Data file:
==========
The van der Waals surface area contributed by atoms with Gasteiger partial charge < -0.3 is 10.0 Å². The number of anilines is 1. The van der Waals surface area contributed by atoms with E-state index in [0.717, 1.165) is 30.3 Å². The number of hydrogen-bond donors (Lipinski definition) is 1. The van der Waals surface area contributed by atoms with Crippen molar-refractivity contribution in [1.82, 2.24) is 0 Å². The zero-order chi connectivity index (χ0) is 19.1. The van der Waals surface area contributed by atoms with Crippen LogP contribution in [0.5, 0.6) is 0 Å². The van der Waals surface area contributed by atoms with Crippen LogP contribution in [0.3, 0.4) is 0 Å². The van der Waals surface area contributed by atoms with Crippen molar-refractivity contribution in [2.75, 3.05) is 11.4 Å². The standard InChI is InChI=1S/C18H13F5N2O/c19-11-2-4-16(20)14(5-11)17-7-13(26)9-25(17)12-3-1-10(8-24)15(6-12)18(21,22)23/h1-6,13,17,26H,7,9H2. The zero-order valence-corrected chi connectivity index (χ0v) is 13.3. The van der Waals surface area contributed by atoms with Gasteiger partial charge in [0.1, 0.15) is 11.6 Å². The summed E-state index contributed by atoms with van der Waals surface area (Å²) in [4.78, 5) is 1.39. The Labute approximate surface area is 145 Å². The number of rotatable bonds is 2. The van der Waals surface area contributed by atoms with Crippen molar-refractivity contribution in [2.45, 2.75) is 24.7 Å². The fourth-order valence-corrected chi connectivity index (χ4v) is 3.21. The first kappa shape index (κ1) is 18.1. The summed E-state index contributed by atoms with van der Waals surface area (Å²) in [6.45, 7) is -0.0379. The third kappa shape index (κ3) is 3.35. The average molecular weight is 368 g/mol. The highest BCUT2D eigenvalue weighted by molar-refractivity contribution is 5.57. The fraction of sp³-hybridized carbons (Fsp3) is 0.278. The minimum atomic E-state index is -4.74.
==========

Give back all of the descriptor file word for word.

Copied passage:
The van der Waals surface area contributed by atoms with Gasteiger partial charge < -0.3 is 10.0 Å². The number of anilines is 1. The van der Waals surface area contributed by atoms with E-state index in [0.717, 1.165) is 30.3 Å². The number of hydrogen-bond donors (Lipinski definition) is 1. The van der Waals surface area contributed by atoms with Crippen molar-refractivity contribution in [1.82, 2.24) is 0 Å². The zero-order chi connectivity index (χ0) is 19.1. The van der Waals surface area contributed by atoms with Crippen LogP contribution in [0.5, 0.6) is 0 Å². The van der Waals surface area contributed by atoms with Crippen LogP contribution in [0.3, 0.4) is 0 Å². The van der Waals surface area contributed by atoms with Crippen molar-refractivity contribution in [2.75, 3.05) is 11.4 Å². The standard InChI is InChI=1S/C18H13F5N2O/c19-11-2-4-16(20)14(5-11)17-7-13(26)9-25(17)12-3-1-10(8-24)15(6-12)18(21,22)23/h1-6,13,17,26H,7,9H2. The zero-order valence-corrected chi connectivity index (χ0v) is 13.3. The van der Waals surface area contributed by atoms with Gasteiger partial charge in [0.1, 0.15) is 11.6 Å². The summed E-state index contributed by atoms with van der Waals surface area (Å²) in [4.78, 5) is 1.39. The Labute approximate surface area is 145 Å². The number of rotatable bonds is 2. The van der Waals surface area contributed by atoms with Crippen molar-refractivity contribution in [2.45, 2.75) is 24.7 Å². The fourth-order valence-corrected chi connectivity index (χ4v) is 3.21. The first kappa shape index (κ1) is 18.1. The summed E-state index contributed by atoms with van der Waals surface area (Å²) in [6.45, 7) is -0.0379. The third kappa shape index (κ3) is 3.35. The average molecular weight is 368 g/mol. The highest BCUT2D eigenvalue weighted by molar-refractivity contribution is 5.57. The fraction of sp³-hybridized carbons (Fsp3) is 0.278. The minimum atomic E-state index is -4.74.